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Caprivi Lounge: From small jazz bar to Tembisa’s popular hang out spot

By Lebogang Boshomane | 2013-10-07 12:17:27.0

In a series of inspiring business stories, Sowetan LIVE kicks off with a story of a man from Tembisa who turned his father's jazz joint into a popular hang out spot.

“Not everyone who inherits a business can make a success of it”, these are the words of Hlogi Makau, the owner of Caprivi Lounge in Tembisa.

You may have seen Makau in one of the Hansa Dreamers adverts which celebrate entrepreneurship but his journey began way before that, in 2006 to be precise.

Hlogi Makau was studying towards becoming a chartered accountant whilst working for a top accounting firm when a death occurred in the family, changing his career path completely.

“I lost my father to cancer, and as the only son in the family, the responsibility fell on me to keep his business going,” Makau says.

Under the leadership of his father, Caprivi was a popular Jazz bar where friends would gather to listen to good music while having drinks, but Hlogi had bigger plans for the joint.

“I saw how people were driving out of the township to hang out at places like Newscafe in the surburbs and this made me realize that there was a gap in the market.”

“I wanted to bring an element of sophistication to the place, to bring town to the townships.”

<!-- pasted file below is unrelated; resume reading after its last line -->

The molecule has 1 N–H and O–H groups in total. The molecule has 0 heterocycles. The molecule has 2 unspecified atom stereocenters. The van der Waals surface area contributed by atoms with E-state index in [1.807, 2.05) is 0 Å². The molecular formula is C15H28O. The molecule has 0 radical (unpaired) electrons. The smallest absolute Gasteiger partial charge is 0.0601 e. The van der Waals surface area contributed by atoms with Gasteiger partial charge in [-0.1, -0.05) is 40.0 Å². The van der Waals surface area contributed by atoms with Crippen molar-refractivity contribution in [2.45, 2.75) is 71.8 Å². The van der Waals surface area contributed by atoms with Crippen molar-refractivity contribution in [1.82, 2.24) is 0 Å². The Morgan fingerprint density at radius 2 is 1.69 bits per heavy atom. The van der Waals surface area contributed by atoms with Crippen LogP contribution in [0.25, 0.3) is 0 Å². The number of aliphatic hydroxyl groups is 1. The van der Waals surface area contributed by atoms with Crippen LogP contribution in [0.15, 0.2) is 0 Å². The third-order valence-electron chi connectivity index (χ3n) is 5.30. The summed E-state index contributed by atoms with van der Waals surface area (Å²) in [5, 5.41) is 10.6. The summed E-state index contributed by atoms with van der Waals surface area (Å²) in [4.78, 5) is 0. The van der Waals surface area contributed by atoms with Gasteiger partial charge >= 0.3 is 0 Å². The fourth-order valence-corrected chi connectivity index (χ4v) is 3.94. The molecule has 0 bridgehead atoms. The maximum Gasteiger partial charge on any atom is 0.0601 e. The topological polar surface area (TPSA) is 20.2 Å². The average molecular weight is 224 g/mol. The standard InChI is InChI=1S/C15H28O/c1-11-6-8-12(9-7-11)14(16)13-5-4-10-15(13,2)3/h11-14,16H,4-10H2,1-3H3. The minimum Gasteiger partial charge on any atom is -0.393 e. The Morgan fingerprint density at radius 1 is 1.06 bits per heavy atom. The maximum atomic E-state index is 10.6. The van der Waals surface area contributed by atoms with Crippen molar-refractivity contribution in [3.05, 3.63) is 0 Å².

This is when Makau decided to redesign the establishment and add a few other elements to the customer experience such as live events, comedy and poetry nights as well a ‘shisa nyama’.

The changes proved popular with customers who started flocking in from different areas in Joburg, making Caprivi one of the city’s most loved township hang out joints.

Although Makau admits that he was fortunate to inherit the business from his father, he believes that his hard work and determination are what made it the booming establishment it is today.

“You come across a lot of challenges, not everyone who inherits a business can make a success of it”, he says.

Some of the challenges he met along the way included a lack of qualified and skilled staff.

“Businesses in the townships have a problem attracting talent, so one has to hire unskilled workers which means you have to provide extra training.”

“Another problem is having to compete with major corporates who run on bigger budgets, he adds.

When it comes to tips for those who wish to follow in his footsteps, Hlogi advises that one should find something that they are passionate about and grow it into something profitable.

“Put passion before profit,” he says. Identify your specialty and invest in that.”

“Don’t focus too much on the money at first; money is the handshake you get for good work.”

  • Over the next few weeks we will be profiling many young entrepreneurs who have proven that hard work does pay off.
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